It rains.

We run into the nearest Chefette and kill two birds with one stone. Chefette is a uniquely Bajan restaurant, sort of a cross between KFC, Burger King and Pizza Hut but somehow not quite achieving the same excellence of flavour it would have if it had devoted its energies to just one fare. But the food still tastes good, with the exception of one drink option they can only offer in Barbados: mauby.

image not mine.
deceptively yummy-looking.

Mauby is a flavour of soda (also sold as a syrup, and – I would like to think – a paint stripper) derived from the bark of the Mauby tree. It is black and fizzy much like Coca-Cola, but there the resemblance ends. Mauby is as bitter as a jilted bride, with a burn at the back of your throat reminiscent of really bad tequila. It is no Pan Galactic Gargle Blaster.

We go back home.

Later in the evening is a small Christmas party, held at the nearby Home for the Physically Challenged. It’s my first time singing carols with a group of people who aren’t in a church, let alone with a group of people who are so enthusiastic (if somewhat dysarthric) in their renditions.

The exposure to Bajan culture and customs is much less overt here where we are just a group of people, some more challenged than others but still people, congregating to celebrate the season. The lines between J’can and Bajan blur enough for me to slip under them and fit right in, serving plates of fresh-from-Chefette Christmas fare and smiling with everyone I see.

We aren’t so different, you know.

{27} Remember, Remember

There’s lots of things we think of when November rolls around, not just gunpowder, treason and plot. November means All Saints’ Day, Día de los Muertos (hat tips to anyone celebrating those lovely cultural days) Thanksgiving. And November means Christmas shopping.

All Saint’s Day and Día de los Muertos were observed yesterday on the first. I’ve always wanted to see a Día de los Muertos celebration; the idea of commemorating ancestral spirits holds a special kind of appeal for me.

That, and I really love dead people.

As a non-American, Thanksgiving is actually the last thing that comes to mind when I think about November. But it’s not foreign to my culture at all. In fact we Jamaicans tend to be hyped up on US culture (what with living under their thumb) and it’s mostly because of the expats and the tourists who pretty much live here. So when you walk into certain supermarkets in certain areas of town, Halloween tricks, Thanksgiving treats and Christmas toys are all up for sale.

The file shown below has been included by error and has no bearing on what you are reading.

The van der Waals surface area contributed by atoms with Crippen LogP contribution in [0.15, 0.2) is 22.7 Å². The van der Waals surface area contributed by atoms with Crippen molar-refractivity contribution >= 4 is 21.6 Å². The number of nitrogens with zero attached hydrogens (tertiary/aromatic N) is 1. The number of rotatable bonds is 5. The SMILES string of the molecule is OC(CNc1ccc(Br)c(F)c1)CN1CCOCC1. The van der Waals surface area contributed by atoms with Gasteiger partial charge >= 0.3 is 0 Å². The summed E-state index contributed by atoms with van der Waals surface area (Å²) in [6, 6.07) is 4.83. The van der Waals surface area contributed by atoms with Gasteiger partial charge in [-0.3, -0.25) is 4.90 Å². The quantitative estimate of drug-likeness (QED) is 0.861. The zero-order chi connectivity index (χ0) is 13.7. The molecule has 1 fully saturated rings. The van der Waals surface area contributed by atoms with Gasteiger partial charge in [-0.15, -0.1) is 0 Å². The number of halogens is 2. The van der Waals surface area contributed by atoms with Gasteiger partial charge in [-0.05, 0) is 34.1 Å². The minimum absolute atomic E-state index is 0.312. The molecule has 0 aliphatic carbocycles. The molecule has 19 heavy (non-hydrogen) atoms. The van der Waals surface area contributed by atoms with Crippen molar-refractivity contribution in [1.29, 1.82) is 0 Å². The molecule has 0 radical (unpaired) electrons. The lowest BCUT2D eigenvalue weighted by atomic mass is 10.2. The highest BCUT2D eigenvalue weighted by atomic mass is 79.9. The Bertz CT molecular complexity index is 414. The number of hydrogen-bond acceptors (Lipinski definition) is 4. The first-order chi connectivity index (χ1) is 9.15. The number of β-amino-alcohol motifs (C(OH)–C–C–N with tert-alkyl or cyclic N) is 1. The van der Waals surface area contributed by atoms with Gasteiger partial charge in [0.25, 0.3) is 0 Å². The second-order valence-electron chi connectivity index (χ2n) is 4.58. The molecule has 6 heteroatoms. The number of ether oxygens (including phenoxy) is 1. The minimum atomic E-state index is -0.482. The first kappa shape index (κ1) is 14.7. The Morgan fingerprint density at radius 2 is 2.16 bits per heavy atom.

In different sections of the store, of course.

November for us is really a transition month. In October we had (not Halloween!) Heroes’ Day, our local/cultural celebration. It’s like Founder’s Day in the States, only it’s a bank holiday as well. Then you’ve got Christmas in December. And we ex-colonies really love our Christmas holiday. So November is the month that gets relegated to things like clearance sales (so shops can stock up on overpriced Christmas gizmos), early Christmas carols (played by overeager radio stations) and a preponderance of Christmas cards (so you know exactly what to spend your paycheck on). It’s one big pre-Christmas jamboree.

November also marks the end of the hurricane season, so that's another reason to spend horrible amounts of money. (Read: celebrate)

And I must say I love the feel of Tropical Christmas in the air. The cooling breeze. The overstocked department stores filled with people spending more money than they have. The Christmas paadnas coming to fruition. The children who get to go crazy for two weeks before they get OD’d on worm medicine to go back to school.

Ah, good times.